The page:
I think a lot of the dislike of Fanny Price stems from her opponent Mary Crawford. I saw people mention that they like her far better than Fanny. When the book was written, she was clearly one of the negative people but we, with our 21st Century mentalities, can’t help but like her and find a lot of what she says quite reasonable. I don’t think I spoil the novel if I mention that it is also about adultery. From our point of view Mary’s reaction to this event is understandable, but when the book was written it was quite shocking. I think small elements like this show very well why many people prefer a historical novel set in 1814 than the real thing because a writer of historical novels would take our mindset into consideration.

Mansfield Park has one of my favourite villains Mrs Norris. She’s a self-centered, selfish and cruel person and tries to exclude Fanny from every little bit of joy, denies her a fire in her room and reminds her constantly that she is an outsider. I loved to hate her and the end is so rewarding.

Mansfield Park has a minor flaw. It is Austen’s longest novel but it’s not long enough. I felt the end was rushed. Many of the most important scenes happen offstage and the final emotional developments happen too quickly. I wasn’t surprised when I watched the ITV production right after finishing the book to see, that those elements were shown in the film while the first parts were compressed. I can’t remember if Austen rushes all of her endings like this. I found it a bit disappointing, which doesn’t mean I preferred the movie version. Not at all. It’s OK but not great and it contains a lot of major changes.

I think that when people write unkindly about Fanny Price, they seem to forget that being adopted into a rich family, means that you are leaving your family behind. Being cut off from what you know, not seeing your beloved brother for years, must be a terrible shock, no matter how stately a home you get in exchange. The story of the little girl Fanny Price who became a delicate but strong heroine has moved me. It’s a rags to riches story that I wouldn’t have expected from Austen. Most of her heroines marry well and improve economically through their marriage, but they don’t start out being as destitute as Fanny.

Shannon Hale: Austenland (2007)


I’m in an Jane Austen mood these days. I started Mansfield Park a week ago and really like it. Much better than most of the other Austen novels I’ve read so far, with the exception of Pride and Prejudice (I haven’t read Persuasion yet). When I came across a review of Shannon Hale’s Austenland on Anna’s blog  (Diary of an Eccentric), I knew it would be just the thing I’d enjoy right now. I wasn’t wrong. Austenland is absolutely charming. A fun, fluffy read, with which I spent a few pleasant hours.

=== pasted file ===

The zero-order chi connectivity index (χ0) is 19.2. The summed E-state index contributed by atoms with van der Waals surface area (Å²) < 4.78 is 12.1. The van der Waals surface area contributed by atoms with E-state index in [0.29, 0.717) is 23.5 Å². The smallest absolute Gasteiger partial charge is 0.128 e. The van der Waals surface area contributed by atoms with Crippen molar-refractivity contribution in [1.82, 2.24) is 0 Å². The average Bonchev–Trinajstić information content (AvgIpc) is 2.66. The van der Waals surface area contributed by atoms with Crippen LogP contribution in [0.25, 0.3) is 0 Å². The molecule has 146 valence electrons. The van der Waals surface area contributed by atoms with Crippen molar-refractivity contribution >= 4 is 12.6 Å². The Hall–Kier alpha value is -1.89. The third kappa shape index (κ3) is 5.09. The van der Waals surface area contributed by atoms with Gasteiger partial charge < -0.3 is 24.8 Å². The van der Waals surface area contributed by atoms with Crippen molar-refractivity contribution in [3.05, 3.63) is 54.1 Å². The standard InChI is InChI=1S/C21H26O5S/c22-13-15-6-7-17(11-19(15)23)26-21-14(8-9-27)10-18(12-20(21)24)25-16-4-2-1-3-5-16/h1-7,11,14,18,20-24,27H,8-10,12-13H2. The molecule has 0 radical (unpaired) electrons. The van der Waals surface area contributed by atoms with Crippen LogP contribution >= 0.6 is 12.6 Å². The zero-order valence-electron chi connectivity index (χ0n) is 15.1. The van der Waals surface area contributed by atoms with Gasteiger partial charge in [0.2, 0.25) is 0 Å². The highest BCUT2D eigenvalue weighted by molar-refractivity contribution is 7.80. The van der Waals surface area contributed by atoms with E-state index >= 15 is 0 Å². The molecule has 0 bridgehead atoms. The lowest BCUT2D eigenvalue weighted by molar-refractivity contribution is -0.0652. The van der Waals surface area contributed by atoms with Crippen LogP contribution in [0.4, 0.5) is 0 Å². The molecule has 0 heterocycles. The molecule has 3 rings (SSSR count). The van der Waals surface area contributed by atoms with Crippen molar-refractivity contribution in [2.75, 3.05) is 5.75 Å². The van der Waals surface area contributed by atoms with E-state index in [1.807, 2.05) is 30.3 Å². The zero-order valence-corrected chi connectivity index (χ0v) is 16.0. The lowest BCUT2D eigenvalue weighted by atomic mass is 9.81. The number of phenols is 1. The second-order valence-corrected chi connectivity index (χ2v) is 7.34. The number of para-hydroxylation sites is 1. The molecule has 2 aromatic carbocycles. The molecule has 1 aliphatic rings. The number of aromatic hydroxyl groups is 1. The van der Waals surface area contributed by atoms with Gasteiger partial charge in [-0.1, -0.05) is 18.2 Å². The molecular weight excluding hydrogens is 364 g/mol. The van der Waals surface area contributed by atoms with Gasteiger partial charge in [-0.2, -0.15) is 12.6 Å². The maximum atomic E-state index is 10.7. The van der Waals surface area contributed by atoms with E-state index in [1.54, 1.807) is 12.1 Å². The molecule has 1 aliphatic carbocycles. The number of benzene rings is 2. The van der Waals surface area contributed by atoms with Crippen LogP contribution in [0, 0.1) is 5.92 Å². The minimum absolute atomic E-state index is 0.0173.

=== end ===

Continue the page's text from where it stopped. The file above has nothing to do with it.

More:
I’m very wary when it comes to Austen fan-fiction and other than The Jane Austen Book Club, I’ve never been tempted. It’s maybe not surprising that the only other book of that type which tempted me, has also been made into a movie. Now that I read the book, I’m sure I’ll watch the movie Austenland as well.

Jane is a 30 something graphic designer from New York, who never seems to find the right man. Possibly because she is obsessed with Mr Darcy. Not the Mr Darcy from the book but the one from the BBC production starring Colin Firth.

When her rich great-aunt dies she leaves Jane a trip to an expensive English resort that caters to the Jane Austen obsessed. Here Jane will have the opportunity to live exactly as they did in Regency England. She will have to wear the proper clothes, behave and talk like a Regency woman. To make the experience authentic, they live on an estate and are surrounded by actors who behave like authentic Regency people and pretend to fall in love with them.

It seems only women book a holiday at this resort and besides Jane there are other American women. Jane hopes that after immersing herself fully in Austenland, she’ll be able to abandon her Darcy obsession and move on.

Although Jane has read all the Austen novels many times, she isn’t very familiar with Regency England and has to learn a lot. If she doesn’t behave properly or disregards the rules, she could end up being thrown out. Reading about Jane’s  many faux pas and slow progress isn’t only fun but it’s instructive as well. While I know a few things about Regency England, I don’t know enough and reading Austenland made me understand quite a few aspects in Mansfield Park much better.

Austenland is also a romance and  it’s fun for the reader to guess which man is an actor and who might be a real person and with whom Jane will end up.

I also enjoyed the way the book showed how easily the lines between reality and imagination are blurred and that re-enactment must be a powerful. experience

The end is a bit over the top but I liked it anyway.

If you love Jane Austen and want to try one of the many books inspired by her, this is an ideal choice. It’s short and entertaining.

Have you read and liked any books inspired by Jane Austen other than this and The Jane Austen Book Club? Recommendations are welcome. I wouldn’t mind reading another one some day.